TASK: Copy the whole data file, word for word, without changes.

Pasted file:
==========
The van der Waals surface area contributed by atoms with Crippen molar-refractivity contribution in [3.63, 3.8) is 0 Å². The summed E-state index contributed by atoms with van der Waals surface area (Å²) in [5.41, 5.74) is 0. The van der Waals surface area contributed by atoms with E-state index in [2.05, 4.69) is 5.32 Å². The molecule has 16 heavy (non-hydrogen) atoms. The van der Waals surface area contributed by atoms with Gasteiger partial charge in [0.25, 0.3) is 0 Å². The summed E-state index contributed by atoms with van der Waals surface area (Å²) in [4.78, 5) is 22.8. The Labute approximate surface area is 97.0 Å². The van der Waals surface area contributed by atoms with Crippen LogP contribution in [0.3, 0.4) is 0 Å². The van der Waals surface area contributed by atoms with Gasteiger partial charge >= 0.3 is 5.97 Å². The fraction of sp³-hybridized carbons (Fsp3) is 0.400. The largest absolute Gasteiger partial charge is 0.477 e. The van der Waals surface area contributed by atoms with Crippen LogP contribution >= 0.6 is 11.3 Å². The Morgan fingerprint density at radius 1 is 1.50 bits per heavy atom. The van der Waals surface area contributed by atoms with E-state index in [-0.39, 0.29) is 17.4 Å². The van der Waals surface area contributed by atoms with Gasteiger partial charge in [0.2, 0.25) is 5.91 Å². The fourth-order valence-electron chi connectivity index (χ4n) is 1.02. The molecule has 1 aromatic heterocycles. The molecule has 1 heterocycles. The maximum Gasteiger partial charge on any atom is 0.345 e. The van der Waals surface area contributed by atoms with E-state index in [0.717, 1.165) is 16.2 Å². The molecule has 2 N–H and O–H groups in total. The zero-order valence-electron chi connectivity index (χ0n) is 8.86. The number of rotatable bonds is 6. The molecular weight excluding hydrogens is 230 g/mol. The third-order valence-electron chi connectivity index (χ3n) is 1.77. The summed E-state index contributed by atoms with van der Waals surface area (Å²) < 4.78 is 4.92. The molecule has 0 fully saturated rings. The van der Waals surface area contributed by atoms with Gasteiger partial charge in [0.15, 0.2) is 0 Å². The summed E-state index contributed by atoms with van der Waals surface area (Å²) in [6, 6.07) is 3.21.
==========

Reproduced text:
The van der Waals surface area contributed by atoms with Crippen molar-refractivity contribution in [3.63, 3.8) is 0 Å². The summed E-state index contributed by atoms with van der Waals surface area (Å²) in [5.41, 5.74) is 0. The van der Waals surface area contributed by atoms with E-state index in [2.05, 4.69) is 5.32 Å². The molecule has 16 heavy (non-hydrogen) atoms. The van der Waals surface area contributed by atoms with Gasteiger partial charge in [0.25, 0.3) is 0 Å². The summed E-state index contributed by atoms with van der Waals surface area (Å²) in [4.78, 5) is 22.8. The Labute approximate surface area is 97.0 Å². The van der Waals surface area contributed by atoms with Crippen LogP contribution in [0.3, 0.4) is 0 Å². The van der Waals surface area contributed by atoms with Gasteiger partial charge >= 0.3 is 5.97 Å². The fraction of sp³-hybridized carbons (Fsp3) is 0.400. The largest absolute Gasteiger partial charge is 0.477 e. The van der Waals surface area contributed by atoms with Crippen LogP contribution >= 0.6 is 11.3 Å². The Morgan fingerprint density at radius 1 is 1.50 bits per heavy atom. The van der Waals surface area contributed by atoms with E-state index in [-0.39, 0.29) is 17.4 Å². The van der Waals surface area contributed by atoms with Gasteiger partial charge in [0.2, 0.25) is 5.91 Å². The fourth-order valence-electron chi connectivity index (χ4n) is 1.02. The molecule has 1 aromatic heterocycles. The molecule has 1 heterocycles. The maximum Gasteiger partial charge on any atom is 0.345 e. The van der Waals surface area contributed by atoms with E-state index in [0.717, 1.165) is 16.2 Å². The molecule has 2 N–H and O–H groups in total. The zero-order valence-electron chi connectivity index (χ0n) is 8.86. The number of rotatable bonds is 6. The molecular weight excluding hydrogens is 230 g/mol. The third-order valence-electron chi connectivity index (χ3n) is 1.77. The summed E-state index contributed by atoms with van der Waals surface area (Å²) < 4.78 is 4.92. The molecule has 0 fully saturated rings. The van der Waals surface area contributed by atoms with Gasteiger partial charge in [0.15, 0.2) is 0 Å². The summed E-state index contributed by atoms with van der Waals surface area (Å²) in [6, 6.07) is 3.21.